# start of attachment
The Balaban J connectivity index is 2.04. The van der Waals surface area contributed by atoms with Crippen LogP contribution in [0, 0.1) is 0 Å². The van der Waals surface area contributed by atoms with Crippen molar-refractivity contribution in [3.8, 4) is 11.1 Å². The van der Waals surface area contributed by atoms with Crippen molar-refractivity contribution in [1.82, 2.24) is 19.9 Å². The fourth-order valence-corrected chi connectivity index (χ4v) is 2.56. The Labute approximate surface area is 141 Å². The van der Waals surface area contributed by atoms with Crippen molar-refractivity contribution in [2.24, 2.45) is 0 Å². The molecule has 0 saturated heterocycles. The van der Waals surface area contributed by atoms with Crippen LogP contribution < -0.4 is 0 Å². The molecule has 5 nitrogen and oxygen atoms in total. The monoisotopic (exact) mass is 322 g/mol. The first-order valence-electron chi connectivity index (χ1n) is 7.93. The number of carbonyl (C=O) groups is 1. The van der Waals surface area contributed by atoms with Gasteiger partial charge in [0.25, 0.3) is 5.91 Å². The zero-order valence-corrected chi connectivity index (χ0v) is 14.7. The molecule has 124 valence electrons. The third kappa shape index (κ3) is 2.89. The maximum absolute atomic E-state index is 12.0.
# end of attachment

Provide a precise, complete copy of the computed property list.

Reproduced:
The Balaban J connectivity index is 2.04. The van der Waals surface area contributed by atoms with Crippen LogP contribution in [0, 0.1) is 0 Å². The van der Waals surface area contributed by atoms with Crippen molar-refractivity contribution in [3.8, 4) is 11.1 Å². The van der Waals surface area contributed by atoms with Crippen molar-refractivity contribution in [1.82, 2.24) is 19.9 Å². The fourth-order valence-corrected chi connectivity index (χ4v) is 2.56. The Labute approximate surface area is 141 Å². The van der Waals surface area contributed by atoms with Crippen molar-refractivity contribution in [2.24, 2.45) is 0 Å². The molecule has 0 saturated heterocycles. The van der Waals surface area contributed by atoms with Crippen LogP contribution < -0.4 is 0 Å². The molecule has 5 nitrogen and oxygen atoms in total. The monoisotopic (exact) mass is 322 g/mol. The first-order valence-electron chi connectivity index (χ1n) is 7.93. The number of carbonyl (C=O) groups is 1. The van der Waals surface area contributed by atoms with Gasteiger partial charge in [0.25, 0.3) is 5.91 Å². The zero-order valence-corrected chi connectivity index (χ0v) is 14.7. The molecule has 124 valence electrons. The third kappa shape index (κ3) is 2.89. The maximum absolute atomic E-state index is 12.0.